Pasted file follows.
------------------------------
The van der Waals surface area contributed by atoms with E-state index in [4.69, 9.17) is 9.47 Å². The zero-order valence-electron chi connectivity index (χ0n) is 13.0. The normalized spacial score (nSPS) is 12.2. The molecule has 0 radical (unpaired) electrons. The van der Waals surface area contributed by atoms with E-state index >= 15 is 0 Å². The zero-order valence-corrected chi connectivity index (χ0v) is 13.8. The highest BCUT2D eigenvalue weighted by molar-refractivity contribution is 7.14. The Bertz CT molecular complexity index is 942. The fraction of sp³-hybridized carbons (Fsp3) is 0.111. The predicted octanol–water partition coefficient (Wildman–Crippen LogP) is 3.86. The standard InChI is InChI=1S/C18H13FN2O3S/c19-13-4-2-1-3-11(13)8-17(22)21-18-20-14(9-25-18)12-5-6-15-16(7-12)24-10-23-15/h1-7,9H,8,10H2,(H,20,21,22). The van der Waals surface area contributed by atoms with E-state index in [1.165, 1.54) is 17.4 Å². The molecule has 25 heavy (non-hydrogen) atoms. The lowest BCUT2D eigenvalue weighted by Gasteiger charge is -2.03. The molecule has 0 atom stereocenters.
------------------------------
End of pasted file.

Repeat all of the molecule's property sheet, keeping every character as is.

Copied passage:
The van der Waals surface area contributed by atoms with E-state index in [4.69, 9.17) is 9.47 Å². The zero-order valence-electron chi connectivity index (χ0n) is 13.0. The normalized spacial score (nSPS) is 12.2. The molecule has 0 radical (unpaired) electrons. The van der Waals surface area contributed by atoms with E-state index >= 15 is 0 Å². The zero-order valence-corrected chi connectivity index (χ0v) is 13.8. The highest BCUT2D eigenvalue weighted by molar-refractivity contribution is 7.14. The Bertz CT molecular complexity index is 942. The fraction of sp³-hybridized carbons (Fsp3) is 0.111. The predicted octanol–water partition coefficient (Wildman–Crippen LogP) is 3.86. The standard InChI is InChI=1S/C18H13FN2O3S/c19-13-4-2-1-3-11(13)8-17(22)21-18-20-14(9-25-18)12-5-6-15-16(7-12)24-10-23-15/h1-7,9H,8,10H2,(H,20,21,22). The van der Waals surface area contributed by atoms with E-state index in [1.165, 1.54) is 17.4 Å². The molecule has 25 heavy (non-hydrogen) atoms. The lowest BCUT2D eigenvalue weighted by Gasteiger charge is -2.03. The molecule has 0 atom stereocenters.